As I read about this, I thought about how many times employees don’t hear the messages we send them. This particular employee had a track record, according to reports, of confusing real-world events and drills several times over the last decade. While I’m not sure this is the individual I would want in a critical role, that fact that he was should have reminded his management to be absolutely clear when giving him instructions.

You don’t think this kind of miscommunication could happen in your business? Well, maybe not, but let me ask you a few questions.

  • Do you ever tell your staff that it’s OK to fail and yet punish people who do so at review time?
  • Do you ever tell people to innovate and yet get mad when they don’t follow protocols you’ve established?
  • Do you ever tell anyone to work carefully and yet push them to make an unrealistic deadline?
  • Do you ever refuse to prioritize their work with them and instead tell them that “everything is a big priority”?

Those are the same type of confusing, conflicting messages as the guy heard in Hawaii, and just as in that situation the chances are good that the recipient will mishear and push the wrong button (or, as in this case, the right button at the wrong time). Putting aside the fact that the Hawaiians did themselves no favors by allowing one individual to issue an alert (they’ve remedied that – it now takes two to do so), or that the individual in question had made similar mistakes in the past,  the fault lies just as much with the supervisor who issued conflicting instructions (This is an exercise/this is not a drill). It’s a mistake no supervisor can afford to make unless they enjoy creating terror in their businesses. Now, who wants that?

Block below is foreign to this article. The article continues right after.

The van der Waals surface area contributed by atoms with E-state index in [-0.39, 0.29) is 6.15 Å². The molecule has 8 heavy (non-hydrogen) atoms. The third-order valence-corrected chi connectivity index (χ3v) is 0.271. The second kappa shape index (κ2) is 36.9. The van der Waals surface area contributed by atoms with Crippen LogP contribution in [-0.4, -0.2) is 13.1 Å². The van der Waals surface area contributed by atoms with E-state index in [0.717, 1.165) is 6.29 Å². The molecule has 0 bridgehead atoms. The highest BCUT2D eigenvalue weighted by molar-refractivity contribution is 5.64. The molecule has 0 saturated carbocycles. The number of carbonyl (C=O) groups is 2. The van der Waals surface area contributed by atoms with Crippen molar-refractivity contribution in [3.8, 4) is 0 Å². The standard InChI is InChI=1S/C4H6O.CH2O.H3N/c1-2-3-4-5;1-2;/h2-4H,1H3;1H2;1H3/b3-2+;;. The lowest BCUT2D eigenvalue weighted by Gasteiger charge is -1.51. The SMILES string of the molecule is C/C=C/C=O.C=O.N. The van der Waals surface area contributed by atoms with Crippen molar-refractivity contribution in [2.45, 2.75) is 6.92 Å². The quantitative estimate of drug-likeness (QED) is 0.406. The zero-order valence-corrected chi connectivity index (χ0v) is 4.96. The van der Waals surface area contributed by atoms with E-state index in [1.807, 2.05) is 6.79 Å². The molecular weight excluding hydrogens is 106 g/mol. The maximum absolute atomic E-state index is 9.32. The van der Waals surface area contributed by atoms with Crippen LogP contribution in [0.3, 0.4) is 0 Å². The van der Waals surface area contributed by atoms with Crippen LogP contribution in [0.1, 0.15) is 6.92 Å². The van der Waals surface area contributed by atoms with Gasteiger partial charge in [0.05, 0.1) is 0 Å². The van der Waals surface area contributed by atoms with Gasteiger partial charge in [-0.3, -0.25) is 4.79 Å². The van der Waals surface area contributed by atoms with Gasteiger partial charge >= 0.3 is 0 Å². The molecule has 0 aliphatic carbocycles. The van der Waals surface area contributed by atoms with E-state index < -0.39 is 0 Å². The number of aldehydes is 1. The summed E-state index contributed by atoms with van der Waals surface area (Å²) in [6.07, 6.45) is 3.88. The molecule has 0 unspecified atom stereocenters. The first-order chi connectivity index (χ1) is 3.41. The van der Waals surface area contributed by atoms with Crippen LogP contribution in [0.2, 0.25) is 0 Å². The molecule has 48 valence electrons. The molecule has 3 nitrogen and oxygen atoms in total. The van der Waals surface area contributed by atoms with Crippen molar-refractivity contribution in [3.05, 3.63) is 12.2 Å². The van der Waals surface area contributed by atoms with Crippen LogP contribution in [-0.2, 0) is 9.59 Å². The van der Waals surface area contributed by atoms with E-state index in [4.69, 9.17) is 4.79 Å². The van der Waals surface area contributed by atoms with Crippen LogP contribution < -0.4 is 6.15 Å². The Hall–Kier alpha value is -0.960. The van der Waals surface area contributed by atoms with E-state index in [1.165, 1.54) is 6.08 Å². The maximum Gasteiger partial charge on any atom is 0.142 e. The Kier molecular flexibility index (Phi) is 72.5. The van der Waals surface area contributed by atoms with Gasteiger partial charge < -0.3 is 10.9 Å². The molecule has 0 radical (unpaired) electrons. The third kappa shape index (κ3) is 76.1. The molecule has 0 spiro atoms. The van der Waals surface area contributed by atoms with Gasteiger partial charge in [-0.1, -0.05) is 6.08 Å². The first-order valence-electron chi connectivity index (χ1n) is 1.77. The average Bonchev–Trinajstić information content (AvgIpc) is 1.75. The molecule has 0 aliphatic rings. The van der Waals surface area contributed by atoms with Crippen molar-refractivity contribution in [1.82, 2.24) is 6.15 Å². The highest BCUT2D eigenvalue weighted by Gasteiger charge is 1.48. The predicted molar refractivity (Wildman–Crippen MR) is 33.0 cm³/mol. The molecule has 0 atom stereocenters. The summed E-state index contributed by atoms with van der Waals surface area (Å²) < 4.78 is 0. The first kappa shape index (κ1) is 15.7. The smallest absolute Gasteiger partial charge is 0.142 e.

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Your Focus Is Fake

Over the weekend the NY Times published an article about a company called Devumi that sells followers. As the piece says:

Photo by Jehyun Sung

Devumi sells Twitter followers and retweets to celebrities, businesses and anyone who wants to appear more popular or exert influence online.

Since social media is, well, media, an outlet’s ability to charge is based upon its reach. Since everyone has the ability to be a little piece of the media these days, having a bigger audience or the ability to demonstrate great influence by having hundreds of thousands of followers is a big deal. Take Facebook where:

up to 60 million automated accounts may roam the world’s largest social media platform. These fake accounts, known as bots, can help sway advertising audiences and reshape political debates. They can defraud businesses and ruin reputations.

I’ve seen this happen first hand. I was working with a client and we were approached by someone (actually a pair of someones) who wanted to work with us. They proudly showed off their 1million+ Twitter followers as evidence of their ability to impact what we were doing. They seemed a little shady so I ran their Twitter account through one of the services that examine followers for signs that they’re fake. 95% of their followers were bots or fake accounts. No deal.